Devon Miller-Junk is a fourth-year computer engineering student and one of the captains of the UW men’s varsity swim team. He swims freestyle and breaststroke and is also a Fundraising Manager on the team’s Fundraising Committee.
Miller-Junk began swimming at the age of 11 when his family moved from Canada to Puerto Rico for his father’s job. Previously, Miller-Junk had tried several sports, his favourite of which was hockey. However, in a warmer climate, hockey was no longer an option, so he turned to swimming to fulfill his athletic aspirations.
In the 10 years since he began swimming competitively, Miller-Junk has grown significantly, both as an athlete and as a student. Among the many qualities he’s gained from his swimming career thus far, Miller-Junk highlighted time management and organizational skills. “Swimming is a sport where you just have to put in the hours,” he said. “It really shows up in the results, who has been putting in those hours and putting in a lot of effort into those hours.”
Members of UW’s varsity swim team, more than half of whom are engineering students, usually attend 15 to 20 hours of team practice each week, on top of which many complete hours of additional fitness training independently. “Not only are we in the pool that many hours but we come out exhausted and we need to make sure we’re getting enough sleep at night and that we’re taking the proper time and effort to recover from all of that practice,” Miller-Junk explained. “So being able to fit in those sort of academically grueling schedules with the intense swimming schedule is pretty difficult and to me just gives you an opportunity to get better at those time management skills.”
Swimming has also improved Miller-Junk’s resourcefulness — an attribute that has benefitted him as an engineering student and as a software engineering intern in multiple co-op roles. “Swimming, I think, really taught me to find different ways to improve. You can try harder in practice, but once you really start feeling the heat, you start recognizing how to try to work smarter in practice. You can figure out a bunch of different ways to improve in the pool and outside of the pool. Especially with the different COVID-19 lockdowns, you can figure out different ways to improve even if you can’t get in the pool,” he said.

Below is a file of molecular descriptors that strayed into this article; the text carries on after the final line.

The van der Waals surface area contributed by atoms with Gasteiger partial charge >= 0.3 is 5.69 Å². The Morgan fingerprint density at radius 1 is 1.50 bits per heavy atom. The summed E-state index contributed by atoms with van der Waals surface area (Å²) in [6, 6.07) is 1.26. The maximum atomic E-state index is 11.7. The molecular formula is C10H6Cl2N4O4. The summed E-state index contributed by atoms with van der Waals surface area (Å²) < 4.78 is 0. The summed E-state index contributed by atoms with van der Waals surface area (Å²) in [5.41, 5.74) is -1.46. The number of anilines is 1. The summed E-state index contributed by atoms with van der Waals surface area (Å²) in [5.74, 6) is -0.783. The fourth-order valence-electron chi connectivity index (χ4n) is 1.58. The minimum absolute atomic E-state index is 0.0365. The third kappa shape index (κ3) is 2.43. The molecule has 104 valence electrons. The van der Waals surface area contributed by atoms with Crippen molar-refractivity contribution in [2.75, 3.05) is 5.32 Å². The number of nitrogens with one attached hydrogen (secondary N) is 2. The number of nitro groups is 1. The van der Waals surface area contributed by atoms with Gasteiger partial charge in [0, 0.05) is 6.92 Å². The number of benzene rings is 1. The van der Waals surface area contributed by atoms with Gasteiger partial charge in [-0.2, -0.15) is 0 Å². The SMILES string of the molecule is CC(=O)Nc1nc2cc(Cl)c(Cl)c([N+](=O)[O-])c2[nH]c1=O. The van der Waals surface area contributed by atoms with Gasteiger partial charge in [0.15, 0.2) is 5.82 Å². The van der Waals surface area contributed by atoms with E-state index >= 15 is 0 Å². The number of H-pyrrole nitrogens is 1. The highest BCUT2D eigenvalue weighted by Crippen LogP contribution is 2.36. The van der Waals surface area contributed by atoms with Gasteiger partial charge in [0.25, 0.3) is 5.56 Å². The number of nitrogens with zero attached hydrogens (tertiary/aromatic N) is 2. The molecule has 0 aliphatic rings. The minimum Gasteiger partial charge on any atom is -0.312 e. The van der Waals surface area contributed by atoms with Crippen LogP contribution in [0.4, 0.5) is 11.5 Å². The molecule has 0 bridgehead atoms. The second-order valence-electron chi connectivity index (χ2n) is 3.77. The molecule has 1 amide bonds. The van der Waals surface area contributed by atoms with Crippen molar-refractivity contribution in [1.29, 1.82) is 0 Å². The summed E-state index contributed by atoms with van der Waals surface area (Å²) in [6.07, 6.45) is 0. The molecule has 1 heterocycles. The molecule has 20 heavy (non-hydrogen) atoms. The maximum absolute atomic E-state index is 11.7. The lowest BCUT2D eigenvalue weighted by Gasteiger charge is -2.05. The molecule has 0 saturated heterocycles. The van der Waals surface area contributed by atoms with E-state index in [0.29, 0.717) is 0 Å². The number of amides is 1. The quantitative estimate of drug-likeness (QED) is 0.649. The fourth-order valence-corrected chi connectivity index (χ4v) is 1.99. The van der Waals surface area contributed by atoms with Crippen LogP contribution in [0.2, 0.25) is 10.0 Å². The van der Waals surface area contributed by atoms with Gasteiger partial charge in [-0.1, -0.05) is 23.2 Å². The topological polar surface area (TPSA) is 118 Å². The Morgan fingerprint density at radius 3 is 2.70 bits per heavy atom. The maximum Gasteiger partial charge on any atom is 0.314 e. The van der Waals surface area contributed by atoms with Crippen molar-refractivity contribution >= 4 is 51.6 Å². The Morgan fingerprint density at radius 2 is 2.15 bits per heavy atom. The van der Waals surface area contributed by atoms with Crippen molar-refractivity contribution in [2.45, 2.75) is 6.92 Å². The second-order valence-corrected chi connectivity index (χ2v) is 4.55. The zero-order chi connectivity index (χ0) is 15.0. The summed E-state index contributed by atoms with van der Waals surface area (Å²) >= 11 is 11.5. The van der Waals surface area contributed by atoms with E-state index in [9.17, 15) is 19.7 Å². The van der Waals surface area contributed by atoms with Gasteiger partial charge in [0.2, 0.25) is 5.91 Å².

In his three-and-a-half years on the team, Miller-Junk has grown into an exceptional leader. In fall 2021, he was selected as one of the captains for the Warriors swim team. “I think of being captain as an opportunity to help serve my team in more ways than just in the pool. As a member of the varsity swim team, I can swim well and I can motivate everyone around me to also swim well — we try to always push each other in the pool. Being a captain allows me to not only do that in the pool but also gives me more opportunities to help people succeed in the pool through other means,” he said, offering the example of helping students access academic support and resources for their overall well-being.
He also highlighted the community-oriented aspects of the role. “[As captain I can] make bonding activities and opportunities for the team, so that we can become a more close-knit group and get to know each other better and support each other better.” One excellent example is through team resume critiques and interview practice, where senior students coach younger swimmers through the co-op application process.
Miller-Junk’s time on the team has reinforced the value of teamwork in his mind. “It taught me that even the most individual sport like swimming is still really group reliant, or that it’s helpful to be in a team setting. And so even if you’re struggling with something you think you should do alone, it’s really not. Everyone’s there to help you out. If you make that sort of group effort it’ll work out better.”
The team dynamic proved invaluable during the pandemic, as the athletes constantly had to adjust to new situations, with some periods when, thanks to regular testing, vaccine mandates and capacity limits, they were able to swim, and other periods when pools were entirely inaccessible. “Our team adapted really well,” Miller-Junk said proudly. “We had outdoor running groups during the summer and Zoom dryland sessions. And when we had the opportunity to swim we tried to make the most of it. It’s really been a team effort to try to keep each other in shape and keep each other motivated.”